Elephants Getting Love & Care In Cambodia With Tourists' Help

15 December 2015
Read Time: 1.6 mins

The trip to the hills of eastern Cambodia had all the makings of a luxurious getaway: delicious fresh fruit fed by hand, a dip in a refreshingly cold watering hole and a relaxing massage.

But I wasn't receiving these amenities. Elderly elephants were. And I was one of several tourists paying for the privilege of doting on them.

At the Mondulkiri Project, it's not the people who call the shots, but the elephants. Visitors from all over the world come here for the chance to interact with the behemoth creatures by washing them, feeding them, playing with them and, of course, getting selfies with them. One thing that doesn't happen: riding on the animals' backs.

 Elephants receive well-deserved care at the Mondulkiri Project

Named for Cambodia's most sparsely populated province, the Mondulkiri Project aims to act as a sanctuary for elephants that previously worked for timber companies or as attractions in the tourist hub of Siem Reap, home to the Angkor Wat site.

The Mondulkiri Project also seeks to give the local indigenous population, called the Bunong, opportunities for jobs and help in curtailing logging and promoting forest conservation.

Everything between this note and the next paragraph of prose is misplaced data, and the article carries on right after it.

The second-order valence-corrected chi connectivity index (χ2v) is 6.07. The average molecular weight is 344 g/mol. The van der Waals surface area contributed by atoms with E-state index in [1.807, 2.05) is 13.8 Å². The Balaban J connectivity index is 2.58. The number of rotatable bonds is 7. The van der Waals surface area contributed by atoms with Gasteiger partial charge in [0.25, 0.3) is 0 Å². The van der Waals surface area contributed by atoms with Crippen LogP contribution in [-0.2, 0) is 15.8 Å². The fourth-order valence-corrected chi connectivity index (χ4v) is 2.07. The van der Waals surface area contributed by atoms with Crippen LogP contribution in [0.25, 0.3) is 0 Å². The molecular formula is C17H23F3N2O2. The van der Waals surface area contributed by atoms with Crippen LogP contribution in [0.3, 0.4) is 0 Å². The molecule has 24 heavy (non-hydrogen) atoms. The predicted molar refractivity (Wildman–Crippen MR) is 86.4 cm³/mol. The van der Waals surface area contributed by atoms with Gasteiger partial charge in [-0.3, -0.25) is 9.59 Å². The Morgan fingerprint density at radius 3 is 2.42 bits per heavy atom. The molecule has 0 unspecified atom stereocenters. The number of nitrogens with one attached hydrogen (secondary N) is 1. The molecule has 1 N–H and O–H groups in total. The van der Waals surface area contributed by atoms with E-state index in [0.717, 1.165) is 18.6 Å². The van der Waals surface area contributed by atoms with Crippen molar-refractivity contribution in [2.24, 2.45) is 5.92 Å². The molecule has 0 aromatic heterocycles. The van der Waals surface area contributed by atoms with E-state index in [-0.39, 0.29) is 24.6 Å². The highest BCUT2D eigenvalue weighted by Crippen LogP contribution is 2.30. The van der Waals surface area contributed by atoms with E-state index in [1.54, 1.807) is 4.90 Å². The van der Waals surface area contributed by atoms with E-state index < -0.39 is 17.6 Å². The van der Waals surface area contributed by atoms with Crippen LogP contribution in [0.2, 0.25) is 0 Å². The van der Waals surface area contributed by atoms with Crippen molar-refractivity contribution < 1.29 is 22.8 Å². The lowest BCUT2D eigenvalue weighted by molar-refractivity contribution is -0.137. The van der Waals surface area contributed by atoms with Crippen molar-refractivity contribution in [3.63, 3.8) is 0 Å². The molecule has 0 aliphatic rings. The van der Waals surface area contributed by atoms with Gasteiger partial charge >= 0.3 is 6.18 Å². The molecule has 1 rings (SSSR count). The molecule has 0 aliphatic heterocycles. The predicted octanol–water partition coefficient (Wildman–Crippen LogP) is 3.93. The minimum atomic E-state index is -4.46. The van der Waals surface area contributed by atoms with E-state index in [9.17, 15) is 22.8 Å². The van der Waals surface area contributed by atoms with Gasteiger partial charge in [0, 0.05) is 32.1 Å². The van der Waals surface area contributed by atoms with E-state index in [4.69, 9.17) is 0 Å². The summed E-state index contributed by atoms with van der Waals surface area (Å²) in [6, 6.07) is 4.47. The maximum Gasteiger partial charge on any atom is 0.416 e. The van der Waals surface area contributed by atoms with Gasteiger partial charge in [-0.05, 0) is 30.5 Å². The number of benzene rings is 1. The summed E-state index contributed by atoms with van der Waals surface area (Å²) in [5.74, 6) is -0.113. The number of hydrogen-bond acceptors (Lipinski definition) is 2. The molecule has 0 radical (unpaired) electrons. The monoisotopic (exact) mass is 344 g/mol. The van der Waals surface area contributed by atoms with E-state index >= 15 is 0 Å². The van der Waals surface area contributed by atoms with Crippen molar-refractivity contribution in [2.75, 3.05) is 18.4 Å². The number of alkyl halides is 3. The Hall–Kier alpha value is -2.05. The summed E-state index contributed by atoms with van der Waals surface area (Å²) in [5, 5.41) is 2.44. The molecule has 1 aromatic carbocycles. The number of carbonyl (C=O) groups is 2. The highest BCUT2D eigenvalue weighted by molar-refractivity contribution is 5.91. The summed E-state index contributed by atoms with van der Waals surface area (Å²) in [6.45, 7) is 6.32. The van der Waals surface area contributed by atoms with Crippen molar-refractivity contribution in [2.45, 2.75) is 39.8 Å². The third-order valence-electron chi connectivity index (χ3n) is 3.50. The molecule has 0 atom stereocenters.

The Mondulkiri Project began in 2013, founded by the Tree family, who are not members of the Bunong community but who support the Bunongs with revenue from the Mondulkiri Project.

The Tree family offers trekking along with the elephant experiences, and they run Tree Lodge, a bare-bones but comfortable set of bungalows with magnificent views of the Cambodian countryside.

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 Taking a bath (Mondulkiri Project via Facebook)

During my stay, I joined several other tourists, both solo and group travelers, in cleaning and feeding the elephants. We also got an in-depth explanation of the project, its goals and why preserving the area is important.

Then came the fun part: getting up close and personal with the gigantic mammals. The elephants spend all their time in a protected area of the forest, with local guides watching over them. The elephants were friendly, hungry and eager to interact with us.

For the humans, there was a lunch of rice, vegetables, meat and iced coffee. Then an English-speaking Bunong guide led us on an easy trek through the lush jungles as we headed to a chilly watering hole to wash one of the creatures.

More photo opportunity than actual cleansing, the elephant seemed to enjoy getting his back scratched and didn't mind the picture-taking. We all had the same post-cleansing goal anyway: a nap.

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This article was written by Kristi Eaton from The Associated Press and was legally licensed through the NewsCred publisher network.